Jungle Junction is a popular, high-quality zoo that offers the viewing of and interaction with animals that are native to the jungle.
In 2008, Jungle Junction noticed an increase of deaths in its gorilla population. After further research, Jungle Junction discovered that the majority of deaths were caused by infectious diseases.
After establishing that infectious diseases were a major cause of mortality in captive gorillas, Jungle Junction began an R&D project aimed at controlling and preventing the situation. The company’s main business objective was to create a medical device that could detect disease in gorillas in its early stages which would lead to improvements in diagnosis and management of disease in gorilla populations.
To achieve its technical objectives and overcome the related technical risks, Jungle Junction generated new knowledge at the conclusion of each experimental stage, and built upon this knowledge at every stage of the project. After a year of experimentation, Jungle Junction claimed four R&D activities.
Jungle Junction’s hypothesis for its experiment stated that a disease detection device for gorillas could be designed and developed.
After two years of design and experimentation, Jungle Junction concluded that its design experiments showed that such designs were feasible but needed to be fully tested to prove the hypothesis.
Trials and analysis of data to achieve results that can be reproduced to a satisfactory standard (development and testing of the disease detection device).
Jungle Junction’s hypothesis for this core activity stated that with improved knowledge of the specific infectious diseases and their carriers, it was possible to identify mechanisms for improving disease detection in gorilla populations.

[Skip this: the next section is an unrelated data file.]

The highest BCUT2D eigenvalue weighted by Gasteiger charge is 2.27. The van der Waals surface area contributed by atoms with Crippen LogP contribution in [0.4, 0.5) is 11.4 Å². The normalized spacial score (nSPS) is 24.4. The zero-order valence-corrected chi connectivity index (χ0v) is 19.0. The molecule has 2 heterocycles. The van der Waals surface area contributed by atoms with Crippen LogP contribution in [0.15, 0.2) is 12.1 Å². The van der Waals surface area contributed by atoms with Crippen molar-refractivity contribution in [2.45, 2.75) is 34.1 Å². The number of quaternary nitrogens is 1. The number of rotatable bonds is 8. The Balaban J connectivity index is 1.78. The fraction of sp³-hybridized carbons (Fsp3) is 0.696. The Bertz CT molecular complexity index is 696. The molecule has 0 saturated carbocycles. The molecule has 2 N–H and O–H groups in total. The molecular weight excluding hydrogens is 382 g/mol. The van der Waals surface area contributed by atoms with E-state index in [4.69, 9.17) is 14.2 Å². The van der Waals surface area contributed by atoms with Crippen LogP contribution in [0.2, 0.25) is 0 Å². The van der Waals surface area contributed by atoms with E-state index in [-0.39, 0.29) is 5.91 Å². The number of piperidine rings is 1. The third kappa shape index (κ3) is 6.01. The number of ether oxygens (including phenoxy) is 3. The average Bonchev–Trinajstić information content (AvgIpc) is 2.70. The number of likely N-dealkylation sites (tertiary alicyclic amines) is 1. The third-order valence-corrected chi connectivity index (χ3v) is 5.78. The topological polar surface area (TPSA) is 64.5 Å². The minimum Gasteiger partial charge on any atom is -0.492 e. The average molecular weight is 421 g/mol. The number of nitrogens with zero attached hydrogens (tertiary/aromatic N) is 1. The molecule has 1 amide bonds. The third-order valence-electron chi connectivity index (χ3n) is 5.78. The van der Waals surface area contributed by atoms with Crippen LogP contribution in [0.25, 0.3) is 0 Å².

Details of this experiment included development of the device based on information gained through the model and testing of the device to ensure efficiency, accuracy and safety.
If the outcome of an activity can be obtained without a hypothesis, then the activity will not be considered R&D.
Jungle Junction engaged in background research that included R&D work such as literature search and review, consultation with industry professionals and potential customers, and preliminary equipment and resources review with respect to capacity, performance and suitability of the project.
The activities conducted in the background research were necessary to support the core activities because they assisted in identifying the key elements of the research project.
Ongoing analysis of customer or user feedback to improve the prototype design (feedback R&D of the disease detection device).
Jungle Junction conducted qualifying R&D activities such as ongoing analysis and testing of the project, continuous development and modification and commercial analysis and functionality review.
These activities were directly related to Jungle Junction’s core R&D activities because the feedback was necessary to evaluate the performance capabilities of the new design in the field and to improve any flaws in the design.
To meet the R&D Tax Incentive requirements, Jungle Junction had to save documents that outlined what it did in its core R&D activities, including experimental activities and documents to prove that the work took place in a systematic manner.
Jungle Junction saved the following documentation:
By having these records on file, Jungle Junction confirmed that it was ‘compliance ready’ — meaning if it was audited by the ATO , it could present documentation to show the progression of its R&D activity, ultimately proving its R&D eligibility.